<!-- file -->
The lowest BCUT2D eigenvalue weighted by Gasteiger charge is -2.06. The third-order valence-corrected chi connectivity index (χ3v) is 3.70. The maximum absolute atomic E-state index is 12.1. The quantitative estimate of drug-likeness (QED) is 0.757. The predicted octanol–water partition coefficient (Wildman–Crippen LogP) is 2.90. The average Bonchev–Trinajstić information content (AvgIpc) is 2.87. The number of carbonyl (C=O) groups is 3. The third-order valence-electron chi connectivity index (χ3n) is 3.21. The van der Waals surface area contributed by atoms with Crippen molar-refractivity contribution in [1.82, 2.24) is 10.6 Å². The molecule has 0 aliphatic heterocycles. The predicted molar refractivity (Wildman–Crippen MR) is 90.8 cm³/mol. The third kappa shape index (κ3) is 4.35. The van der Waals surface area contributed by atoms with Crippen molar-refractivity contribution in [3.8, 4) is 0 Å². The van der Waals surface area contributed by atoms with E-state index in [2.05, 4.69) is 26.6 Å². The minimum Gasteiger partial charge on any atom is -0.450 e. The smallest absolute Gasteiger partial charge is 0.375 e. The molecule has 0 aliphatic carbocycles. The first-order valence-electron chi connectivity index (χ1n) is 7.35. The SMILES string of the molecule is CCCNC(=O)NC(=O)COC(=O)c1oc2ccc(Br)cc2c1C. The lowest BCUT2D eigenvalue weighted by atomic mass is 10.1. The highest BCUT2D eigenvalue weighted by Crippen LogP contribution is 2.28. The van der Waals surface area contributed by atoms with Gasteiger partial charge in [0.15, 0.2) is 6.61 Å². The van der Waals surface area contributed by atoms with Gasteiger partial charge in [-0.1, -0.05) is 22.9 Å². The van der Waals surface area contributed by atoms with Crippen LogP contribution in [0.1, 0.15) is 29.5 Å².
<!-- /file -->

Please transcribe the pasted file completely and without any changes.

The lowest BCUT2D eigenvalue weighted by Gasteiger charge is -2.06. The third-order valence-corrected chi connectivity index (χ3v) is 3.70. The maximum absolute atomic E-state index is 12.1. The quantitative estimate of drug-likeness (QED) is 0.757. The predicted octanol–water partition coefficient (Wildman–Crippen LogP) is 2.90. The average Bonchev–Trinajstić information content (AvgIpc) is 2.87. The number of carbonyl (C=O) groups is 3. The third-order valence-electron chi connectivity index (χ3n) is 3.21. The van der Waals surface area contributed by atoms with Crippen molar-refractivity contribution in [1.82, 2.24) is 10.6 Å². The molecule has 0 aliphatic heterocycles. The predicted molar refractivity (Wildman–Crippen MR) is 90.8 cm³/mol. The third kappa shape index (κ3) is 4.35. The van der Waals surface area contributed by atoms with Crippen molar-refractivity contribution in [3.8, 4) is 0 Å². The van der Waals surface area contributed by atoms with E-state index in [2.05, 4.69) is 26.6 Å². The minimum Gasteiger partial charge on any atom is -0.450 e. The smallest absolute Gasteiger partial charge is 0.375 e. The molecule has 0 aliphatic carbocycles. The first-order valence-electron chi connectivity index (χ1n) is 7.35. The SMILES string of the molecule is CCCNC(=O)NC(=O)COC(=O)c1oc2ccc(Br)cc2c1C. The lowest BCUT2D eigenvalue weighted by atomic mass is 10.1. The highest BCUT2D eigenvalue weighted by Crippen LogP contribution is 2.28. The van der Waals surface area contributed by atoms with Gasteiger partial charge in [0.15, 0.2) is 6.61 Å². The van der Waals surface area contributed by atoms with Gasteiger partial charge in [-0.1, -0.05) is 22.9 Å². The van der Waals surface area contributed by atoms with Crippen LogP contribution in [0.1, 0.15) is 29.5 Å².